All of this is only to mention the romantic elements and not to mention a million other amazing things about this cinematic classic. I know that women will love this movie. And if you’re a guy but don’t like it, well, you may need counseling.
by Gowdy Cannon
Bill Murray as Phill Conners gives a legendary comedic performance. But as much as it makes me laugh, every time I watch this movie it blows me away with its heart. Murray makes romantic dialogue look effortless without changing facial expression or tone of voice. At the same time, he elicits powerful emotion from just about anyone with scenes like this one, where Phil is trying to convince Rita that he’s experiencing the same day over and over again by telling her how he’s observed her:
Phil: You like boats, but not the ocean. You go to a lake in the summer with your family up in the mountains. There’s a long wooden dock and a boathouse with boards missing from the roof, and a place you used to crawl underneath to be alone. You’re a sucker for French poetry and rhinestones. You’re very generous. You’re kind to strangers and children, and when you stand in the snow you look like an angel.
Rita [in wonder]: How are you doing this?
Phil: I told you. I wake up every day, right here, right in Punxsutawney, and it’s always February 2nd, and there’s nothing I can do about it.
Perhaps nothing I can tell you about that scene captures it better than one of the toughest, most masculine, native Chicagoan men in my church once placing Phil’s quote about boats on his wife’s Facebook wall. It’s that good. In a later scene Phil is talking to Rita about how he doesn’t deserve her as she is nodding off to sleep, in a moment that makes you feel both sympathy and respect for him. Murray makes you adore Phil, and takes you on a wild ride of character transformation and discovery and ends with a man learning that love is a selfless, humble, and beautiful thing when time–as it stands still–allows him to truly learn about the other person.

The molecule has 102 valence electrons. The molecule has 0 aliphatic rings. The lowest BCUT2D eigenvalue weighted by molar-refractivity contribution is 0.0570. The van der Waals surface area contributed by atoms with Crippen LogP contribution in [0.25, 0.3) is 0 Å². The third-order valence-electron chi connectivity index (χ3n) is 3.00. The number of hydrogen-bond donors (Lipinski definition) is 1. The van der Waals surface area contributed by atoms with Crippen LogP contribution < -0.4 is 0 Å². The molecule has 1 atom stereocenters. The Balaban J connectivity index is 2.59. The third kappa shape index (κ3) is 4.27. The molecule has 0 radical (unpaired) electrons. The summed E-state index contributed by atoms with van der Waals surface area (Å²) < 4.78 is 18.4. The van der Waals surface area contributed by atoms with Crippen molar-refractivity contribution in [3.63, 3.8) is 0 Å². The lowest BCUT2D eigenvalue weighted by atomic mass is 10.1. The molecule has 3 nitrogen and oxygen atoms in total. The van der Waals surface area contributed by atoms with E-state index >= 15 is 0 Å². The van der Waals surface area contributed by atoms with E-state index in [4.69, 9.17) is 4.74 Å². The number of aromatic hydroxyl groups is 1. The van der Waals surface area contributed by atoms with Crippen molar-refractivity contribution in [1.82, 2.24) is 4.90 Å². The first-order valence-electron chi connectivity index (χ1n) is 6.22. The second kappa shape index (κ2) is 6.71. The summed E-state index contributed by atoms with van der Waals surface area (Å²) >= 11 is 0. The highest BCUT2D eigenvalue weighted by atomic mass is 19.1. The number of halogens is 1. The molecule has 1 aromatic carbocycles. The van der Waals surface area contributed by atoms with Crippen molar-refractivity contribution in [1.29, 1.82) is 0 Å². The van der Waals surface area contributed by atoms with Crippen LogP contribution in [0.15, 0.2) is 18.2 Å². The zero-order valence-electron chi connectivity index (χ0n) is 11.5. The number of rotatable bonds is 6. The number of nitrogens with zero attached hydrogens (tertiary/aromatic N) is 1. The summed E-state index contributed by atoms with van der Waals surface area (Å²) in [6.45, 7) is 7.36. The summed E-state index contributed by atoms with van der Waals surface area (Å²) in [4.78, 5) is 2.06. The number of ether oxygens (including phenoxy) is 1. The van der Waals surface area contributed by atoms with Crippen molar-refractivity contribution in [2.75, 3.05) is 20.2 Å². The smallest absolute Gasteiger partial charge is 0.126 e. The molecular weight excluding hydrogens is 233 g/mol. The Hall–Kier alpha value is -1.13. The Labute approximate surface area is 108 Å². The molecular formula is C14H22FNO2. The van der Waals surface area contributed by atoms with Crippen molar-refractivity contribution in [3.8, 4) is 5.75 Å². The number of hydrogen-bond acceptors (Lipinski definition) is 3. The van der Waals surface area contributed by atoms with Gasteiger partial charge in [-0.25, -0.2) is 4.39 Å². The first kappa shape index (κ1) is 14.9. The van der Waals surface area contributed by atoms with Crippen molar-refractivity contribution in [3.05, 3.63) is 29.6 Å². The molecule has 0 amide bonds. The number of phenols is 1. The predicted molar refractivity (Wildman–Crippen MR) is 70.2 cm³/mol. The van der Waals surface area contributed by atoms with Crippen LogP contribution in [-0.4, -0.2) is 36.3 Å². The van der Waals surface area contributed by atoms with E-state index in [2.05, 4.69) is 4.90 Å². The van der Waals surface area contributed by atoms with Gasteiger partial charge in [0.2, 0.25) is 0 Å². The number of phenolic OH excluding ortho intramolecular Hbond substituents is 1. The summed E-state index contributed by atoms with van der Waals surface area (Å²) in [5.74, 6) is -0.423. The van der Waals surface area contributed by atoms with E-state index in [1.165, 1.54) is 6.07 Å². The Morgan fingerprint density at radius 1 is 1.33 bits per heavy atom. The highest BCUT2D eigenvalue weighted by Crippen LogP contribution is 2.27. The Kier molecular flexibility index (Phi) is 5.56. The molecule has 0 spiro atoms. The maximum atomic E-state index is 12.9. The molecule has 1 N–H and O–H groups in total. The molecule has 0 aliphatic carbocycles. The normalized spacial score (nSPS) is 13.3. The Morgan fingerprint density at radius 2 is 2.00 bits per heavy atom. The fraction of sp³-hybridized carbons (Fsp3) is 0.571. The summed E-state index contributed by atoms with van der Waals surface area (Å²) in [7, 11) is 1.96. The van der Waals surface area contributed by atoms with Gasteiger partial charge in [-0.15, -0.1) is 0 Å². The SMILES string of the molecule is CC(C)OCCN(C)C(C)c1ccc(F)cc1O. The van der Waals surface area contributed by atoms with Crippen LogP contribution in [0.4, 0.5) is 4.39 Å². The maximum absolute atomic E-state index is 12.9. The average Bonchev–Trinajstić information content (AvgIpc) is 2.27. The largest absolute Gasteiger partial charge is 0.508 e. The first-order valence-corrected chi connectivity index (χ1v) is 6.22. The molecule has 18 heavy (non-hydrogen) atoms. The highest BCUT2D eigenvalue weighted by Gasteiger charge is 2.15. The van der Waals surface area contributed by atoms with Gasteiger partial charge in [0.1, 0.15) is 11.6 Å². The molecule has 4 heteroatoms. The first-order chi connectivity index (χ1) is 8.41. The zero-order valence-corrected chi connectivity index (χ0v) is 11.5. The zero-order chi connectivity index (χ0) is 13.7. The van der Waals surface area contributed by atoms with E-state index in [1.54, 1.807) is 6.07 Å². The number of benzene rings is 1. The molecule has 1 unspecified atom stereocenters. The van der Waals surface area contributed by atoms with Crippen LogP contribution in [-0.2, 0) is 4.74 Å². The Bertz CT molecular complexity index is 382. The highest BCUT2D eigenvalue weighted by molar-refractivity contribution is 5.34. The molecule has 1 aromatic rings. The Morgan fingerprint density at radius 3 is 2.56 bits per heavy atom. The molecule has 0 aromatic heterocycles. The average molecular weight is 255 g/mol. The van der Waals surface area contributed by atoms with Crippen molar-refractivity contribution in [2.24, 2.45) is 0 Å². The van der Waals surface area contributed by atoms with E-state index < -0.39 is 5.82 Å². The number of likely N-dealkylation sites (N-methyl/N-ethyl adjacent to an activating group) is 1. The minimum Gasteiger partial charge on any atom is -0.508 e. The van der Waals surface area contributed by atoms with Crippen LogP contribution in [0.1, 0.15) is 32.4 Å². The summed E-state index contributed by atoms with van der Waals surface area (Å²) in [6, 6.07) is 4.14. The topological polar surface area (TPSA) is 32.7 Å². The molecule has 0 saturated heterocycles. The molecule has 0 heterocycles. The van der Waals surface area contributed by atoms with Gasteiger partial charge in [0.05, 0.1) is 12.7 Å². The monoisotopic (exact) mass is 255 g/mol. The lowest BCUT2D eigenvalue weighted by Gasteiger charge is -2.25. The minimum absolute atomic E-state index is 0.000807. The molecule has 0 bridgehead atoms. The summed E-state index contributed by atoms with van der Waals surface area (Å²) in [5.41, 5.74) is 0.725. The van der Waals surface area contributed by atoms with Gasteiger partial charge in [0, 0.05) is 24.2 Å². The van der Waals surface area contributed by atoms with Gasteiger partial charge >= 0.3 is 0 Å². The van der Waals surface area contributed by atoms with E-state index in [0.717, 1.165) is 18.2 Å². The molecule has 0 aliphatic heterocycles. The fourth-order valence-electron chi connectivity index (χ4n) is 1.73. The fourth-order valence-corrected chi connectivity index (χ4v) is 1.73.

Mission Impossible III
by Phill Lytle
When one thinks about the Mission Impossible film series, there are a few obvious elements that come to mind: Action. Suspense. Tom Cruise. Cool gadgets. Unpredictable twists. Rarely, do we think of romance. There are a few reasons for that: First, there is a different leading lady in each of the five Mission Impossible films. It’s hard to develop a solid romance if no woman sticks around for very long. Second, Mission Impossible II had an absolutely atrocious romantic plot that in some ways did it’s best to kill the idea of any future romance actually working or making any sense. Let’s be honest, when your main characters fall in love while trying to drive each other off a cliff, you know your film has problems understanding the concept of love.